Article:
Words by: Miranda Evans
August 10. That was our start date. We are first-year homeschoolers.
I have always admired homeschoolers and aspired to homeschool myself. However, there was a certain fear and uncertainty that kept me from taking that leap. Now, in a wild twist, that same fear and uncertainty due to Covid-19 has been the very thing to propel me into this journey of being a first-year homeschooler. Oh, the irony.
I’ve followed homeschoolers on social media for years. I’ve watched their varied teaching techniques and styles, and I’ve actually learned a lot in terms of expectation vs. reality. So, I’m not a complete stranger to this process of learning. However, once you withdraw your child from public school and sign that letter of intent, it’s like, “Oh crap. What now?”
You get completely overwhelmed by it all. You see, I’m a teacher by trade, but I’m a stay-at-home parent. I mention it because the fact that I’m a trained teacher made absolutely no difference in avoiding being overwhelmed and confused when deciding to homeschool. I still had so many questions like: “What are they supposed to know? Can I focus on what I want? High school? What am I supposed to do with a 10th grader?” I barely remember that stuff! The thoughts, the questions, the doubt all started pouring in.
There are like 2 million different curriculums to choose from. Ok, maybe not 2 million, but there are A LOT. I’ve spent countless hours just looking at curriculums. I’ve even fallen asleep with the phone in my hand trying to make decisions well into the night. We’ll be homeschooling two preschoolers, a fourth grader, and a 10th grader. I say ‘we’ because my husband intends to help. He has declared himself “homeschool superintendent” because “principal” just wasn’t enough. However, he’s left the curriculum choices up to me.
There are also so many learning materials that make you feel inadequate or incapable of teaching because you lack them or the funds to purchase them. Some of my first thoughts were homeschooling looks expensive. While there will be an investment, homeschooling is also as expensive as you make it. A workbook from Walmart coupled with some real life, hands-on experience maybe, just as if not more, effective than a big name brand. It’s up to you and what your goals are, and that’s what we have to figure out.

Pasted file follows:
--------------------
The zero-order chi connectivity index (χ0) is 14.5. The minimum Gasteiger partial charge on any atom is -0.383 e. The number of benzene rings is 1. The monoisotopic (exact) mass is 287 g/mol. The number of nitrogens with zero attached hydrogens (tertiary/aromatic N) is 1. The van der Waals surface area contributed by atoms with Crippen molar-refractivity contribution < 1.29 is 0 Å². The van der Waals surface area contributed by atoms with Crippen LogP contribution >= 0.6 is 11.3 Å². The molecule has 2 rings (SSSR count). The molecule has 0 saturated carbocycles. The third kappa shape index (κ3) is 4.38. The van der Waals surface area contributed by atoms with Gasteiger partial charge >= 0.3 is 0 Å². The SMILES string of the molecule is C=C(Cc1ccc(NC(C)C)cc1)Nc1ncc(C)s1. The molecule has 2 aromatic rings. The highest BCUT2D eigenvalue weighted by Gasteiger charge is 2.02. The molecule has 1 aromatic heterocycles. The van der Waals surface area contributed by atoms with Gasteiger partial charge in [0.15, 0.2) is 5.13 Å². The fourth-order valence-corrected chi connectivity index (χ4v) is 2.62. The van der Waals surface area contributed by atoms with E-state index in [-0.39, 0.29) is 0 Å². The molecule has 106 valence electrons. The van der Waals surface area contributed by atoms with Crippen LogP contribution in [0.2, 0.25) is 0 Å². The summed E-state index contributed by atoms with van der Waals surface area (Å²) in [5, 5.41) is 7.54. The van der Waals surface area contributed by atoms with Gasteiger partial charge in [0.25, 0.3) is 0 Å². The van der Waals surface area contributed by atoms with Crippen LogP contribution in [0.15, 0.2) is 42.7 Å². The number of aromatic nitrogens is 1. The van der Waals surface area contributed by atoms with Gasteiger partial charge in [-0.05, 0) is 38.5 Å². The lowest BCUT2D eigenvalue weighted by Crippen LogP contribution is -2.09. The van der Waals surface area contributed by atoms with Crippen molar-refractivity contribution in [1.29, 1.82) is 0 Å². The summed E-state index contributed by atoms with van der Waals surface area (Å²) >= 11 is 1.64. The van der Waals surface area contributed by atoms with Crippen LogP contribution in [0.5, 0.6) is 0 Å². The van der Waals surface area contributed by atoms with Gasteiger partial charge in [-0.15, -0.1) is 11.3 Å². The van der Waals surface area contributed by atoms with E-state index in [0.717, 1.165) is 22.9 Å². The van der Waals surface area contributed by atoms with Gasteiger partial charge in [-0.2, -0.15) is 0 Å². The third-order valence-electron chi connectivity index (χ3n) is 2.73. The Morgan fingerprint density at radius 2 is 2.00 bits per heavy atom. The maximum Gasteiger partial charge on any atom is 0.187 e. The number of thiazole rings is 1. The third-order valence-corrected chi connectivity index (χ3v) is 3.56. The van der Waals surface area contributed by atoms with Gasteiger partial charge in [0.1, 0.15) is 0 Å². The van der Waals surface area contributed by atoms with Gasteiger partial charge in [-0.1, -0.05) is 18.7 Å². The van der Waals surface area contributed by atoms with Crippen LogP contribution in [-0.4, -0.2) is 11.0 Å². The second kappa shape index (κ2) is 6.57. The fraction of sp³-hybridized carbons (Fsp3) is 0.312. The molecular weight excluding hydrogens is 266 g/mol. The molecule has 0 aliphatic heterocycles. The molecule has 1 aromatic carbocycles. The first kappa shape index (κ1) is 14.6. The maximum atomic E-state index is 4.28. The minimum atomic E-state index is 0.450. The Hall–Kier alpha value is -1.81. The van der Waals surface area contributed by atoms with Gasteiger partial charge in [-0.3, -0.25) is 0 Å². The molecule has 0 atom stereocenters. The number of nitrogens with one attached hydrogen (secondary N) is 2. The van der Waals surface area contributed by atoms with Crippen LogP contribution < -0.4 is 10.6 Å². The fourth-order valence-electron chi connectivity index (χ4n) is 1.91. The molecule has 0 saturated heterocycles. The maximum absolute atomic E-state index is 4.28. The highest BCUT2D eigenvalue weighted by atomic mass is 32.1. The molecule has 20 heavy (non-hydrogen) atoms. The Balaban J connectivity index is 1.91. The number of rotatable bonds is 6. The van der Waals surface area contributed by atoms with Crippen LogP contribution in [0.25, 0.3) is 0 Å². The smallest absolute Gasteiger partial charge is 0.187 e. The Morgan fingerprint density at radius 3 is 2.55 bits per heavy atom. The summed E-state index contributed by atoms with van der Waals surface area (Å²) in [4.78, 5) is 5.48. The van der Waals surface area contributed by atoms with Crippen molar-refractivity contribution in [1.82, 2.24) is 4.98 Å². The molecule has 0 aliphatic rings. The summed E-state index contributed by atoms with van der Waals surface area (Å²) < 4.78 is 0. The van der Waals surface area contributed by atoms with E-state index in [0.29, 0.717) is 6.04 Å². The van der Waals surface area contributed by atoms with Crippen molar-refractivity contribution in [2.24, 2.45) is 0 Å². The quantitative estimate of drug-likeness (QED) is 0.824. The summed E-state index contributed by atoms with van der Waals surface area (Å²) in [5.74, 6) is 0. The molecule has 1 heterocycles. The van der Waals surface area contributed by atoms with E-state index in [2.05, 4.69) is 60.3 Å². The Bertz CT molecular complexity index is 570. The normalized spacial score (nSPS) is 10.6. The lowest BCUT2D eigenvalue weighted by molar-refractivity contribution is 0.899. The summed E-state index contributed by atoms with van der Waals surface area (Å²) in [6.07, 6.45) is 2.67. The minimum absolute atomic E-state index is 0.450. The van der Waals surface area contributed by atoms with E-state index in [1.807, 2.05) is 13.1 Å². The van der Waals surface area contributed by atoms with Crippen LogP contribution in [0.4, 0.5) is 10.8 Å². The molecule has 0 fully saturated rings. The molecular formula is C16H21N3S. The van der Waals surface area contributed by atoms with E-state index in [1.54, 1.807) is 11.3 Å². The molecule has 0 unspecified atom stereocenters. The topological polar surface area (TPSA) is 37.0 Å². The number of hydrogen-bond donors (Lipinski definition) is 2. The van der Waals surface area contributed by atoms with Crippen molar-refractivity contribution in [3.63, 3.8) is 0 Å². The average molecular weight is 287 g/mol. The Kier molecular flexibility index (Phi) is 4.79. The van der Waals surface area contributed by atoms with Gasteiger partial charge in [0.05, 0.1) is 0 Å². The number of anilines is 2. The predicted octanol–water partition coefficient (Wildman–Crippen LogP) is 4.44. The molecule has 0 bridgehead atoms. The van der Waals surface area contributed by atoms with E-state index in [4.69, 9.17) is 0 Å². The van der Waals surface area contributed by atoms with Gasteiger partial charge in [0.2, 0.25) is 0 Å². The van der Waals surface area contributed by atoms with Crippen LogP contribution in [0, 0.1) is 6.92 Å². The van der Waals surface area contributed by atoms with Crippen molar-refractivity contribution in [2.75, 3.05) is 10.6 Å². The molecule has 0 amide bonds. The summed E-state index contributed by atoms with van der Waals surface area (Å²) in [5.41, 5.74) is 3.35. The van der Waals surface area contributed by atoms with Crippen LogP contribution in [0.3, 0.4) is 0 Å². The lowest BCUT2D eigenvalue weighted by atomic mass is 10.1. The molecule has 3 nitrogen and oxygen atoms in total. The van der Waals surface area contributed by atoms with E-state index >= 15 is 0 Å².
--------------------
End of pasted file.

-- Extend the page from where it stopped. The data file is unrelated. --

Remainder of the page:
There have been tons of things that I’ve looked at and thought “Oh, our kids will love that!” There have also been times where I’ve looked at things and said, “Oooo, I want that!” Did you read that? I want it. It’s easy to get caught up in trying to distinguish between what you want and what you actually need to teach your child. Social media is a blessing and curse in that aspect. There are so many fabulous homeschool rooms that you may feel compelled to have one, too. There are pretty stacks of popular books that you assume you need. And let me be the first to tell you: I’m a book hoarder. I love books. I have books in two different carts right now and am trying to decide whether I need them. I already know the answer.
While I have tried to gather a list of goals and plans for this year, one of my main goals is to give us all grace. This is going to be a learning experience for us all. There will be mistakes that I’ll just consider learning opportunities. I don’t know if this will be a one-year homeschool journey or if we’ll decide to continue, but I plan on making the most of it while we’re here.
August 10. That was our start date. Now, the only way to move is forward.
Miranda Evans is a wife, stay-at-home mom of five, and a first time homeschooler. She enjoys reading, decor and spending time with her family. Follow her on Instagram.